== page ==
In his New Year address, Mr Corbin had renewed his party’s calls for shared governance. In response, President Jagdeo said on Wednesday that trust was a prerequisite for greater collaboration between the parties. “If we can’t even convene a meeting to discuss a framework for enhanced or improved collaboration,” we quoted him as saying, “how can we jump to shared governance?” Despite the inappropriate analogies with other countries which the head of state drew, his point about trust is well taken. However, since the period before the last election, the country has been politically violence-free, so the climate has been good for some time for building trust and, by extension, inclusiveness. So the fact that Mr Jagdeo is making lame excuses for not continuing the political co-operation meetings – and only he can convene them − speaks volumes.
But perhaps this is hardly surprising, since the government has shown no great enthusiasm for meaningful consultation and co-operation at any point during its term of office. It did hold a National Stakeholders Meeting comprising representatives of government, the parliamentary parties and civil society following the slaughter which took place in Lusignan and Bartica early last year, and agreements of varying usefulness were arrived at. But after the crisis had passed, the National Stakeholders Forum was forgotten, the agreements were forgotten, and the government reverted to doing its own thing. Co-operation with any outside entity, it seems, is only for show, and ‘inclusiveness’ is just a word, not a concept to be implemented in practice.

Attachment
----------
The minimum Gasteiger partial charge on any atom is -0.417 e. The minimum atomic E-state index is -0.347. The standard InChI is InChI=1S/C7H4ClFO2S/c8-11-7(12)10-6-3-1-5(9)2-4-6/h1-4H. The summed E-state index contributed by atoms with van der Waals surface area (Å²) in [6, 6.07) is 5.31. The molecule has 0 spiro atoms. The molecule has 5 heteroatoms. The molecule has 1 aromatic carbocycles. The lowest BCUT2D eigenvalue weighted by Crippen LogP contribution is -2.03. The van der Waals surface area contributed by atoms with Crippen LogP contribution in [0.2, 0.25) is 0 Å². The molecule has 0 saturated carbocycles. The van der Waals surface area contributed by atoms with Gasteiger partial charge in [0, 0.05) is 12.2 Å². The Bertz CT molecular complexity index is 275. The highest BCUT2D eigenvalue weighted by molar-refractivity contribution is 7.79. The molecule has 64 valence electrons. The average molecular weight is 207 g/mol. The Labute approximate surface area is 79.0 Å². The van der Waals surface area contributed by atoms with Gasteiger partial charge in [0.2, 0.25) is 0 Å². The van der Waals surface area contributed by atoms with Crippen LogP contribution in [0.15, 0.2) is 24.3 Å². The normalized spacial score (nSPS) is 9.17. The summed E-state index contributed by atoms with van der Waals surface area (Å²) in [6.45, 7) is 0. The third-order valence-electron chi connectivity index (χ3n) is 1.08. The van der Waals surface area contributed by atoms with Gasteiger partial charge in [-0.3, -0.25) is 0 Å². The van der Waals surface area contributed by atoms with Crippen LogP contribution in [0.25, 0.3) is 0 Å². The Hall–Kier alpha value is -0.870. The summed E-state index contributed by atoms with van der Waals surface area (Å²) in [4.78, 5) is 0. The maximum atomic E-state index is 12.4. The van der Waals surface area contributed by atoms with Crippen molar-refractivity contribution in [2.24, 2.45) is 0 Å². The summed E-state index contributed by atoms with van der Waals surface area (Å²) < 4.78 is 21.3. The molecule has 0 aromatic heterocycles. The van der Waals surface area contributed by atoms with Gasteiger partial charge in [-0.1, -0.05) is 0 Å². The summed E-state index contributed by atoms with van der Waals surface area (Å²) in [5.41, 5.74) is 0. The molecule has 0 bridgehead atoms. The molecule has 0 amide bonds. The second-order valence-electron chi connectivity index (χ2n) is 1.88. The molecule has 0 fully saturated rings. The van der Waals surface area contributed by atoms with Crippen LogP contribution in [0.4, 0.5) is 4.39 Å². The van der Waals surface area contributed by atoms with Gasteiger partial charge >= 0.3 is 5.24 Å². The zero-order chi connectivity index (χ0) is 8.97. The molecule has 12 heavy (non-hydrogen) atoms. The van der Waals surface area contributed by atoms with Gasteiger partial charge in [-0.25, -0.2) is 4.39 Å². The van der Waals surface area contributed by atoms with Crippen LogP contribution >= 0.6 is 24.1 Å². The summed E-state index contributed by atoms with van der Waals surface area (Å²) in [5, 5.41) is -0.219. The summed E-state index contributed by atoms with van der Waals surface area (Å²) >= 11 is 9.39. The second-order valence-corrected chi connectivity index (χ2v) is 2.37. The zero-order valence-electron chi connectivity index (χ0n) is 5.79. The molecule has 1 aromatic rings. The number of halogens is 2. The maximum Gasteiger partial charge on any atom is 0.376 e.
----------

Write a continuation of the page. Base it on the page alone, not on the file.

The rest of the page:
Even where there is a joint task force in existence, as is the case with local government reform, the administration may attempt to circumvent it, as it did last year. Without agreement on reform and consequent legislation in place, local government elections cannot be held. Last year Co-chair of the Local Government Task Force, Mr Clinton Collymore, sent a memo to the President saying that cabinet should decide on reform because the task force (comprising members of the PPP/C and PNCR) had reached deadlock. This was despite the fact that recommendations had been produced, and draft legislation was being awaited from the AG’s chambers, although it was the case that discussion had not been completed (among other things) on the local government commission and the criteria for fiscal transfers from central government to local bodies. It appeared as if Mr Collymore attempted a clumsy manoeuvre to avoid the government having to relinquish control of local authorities under the new legislation. On that occasion Mr Corbin wrote to the President asking for an urgent meeting.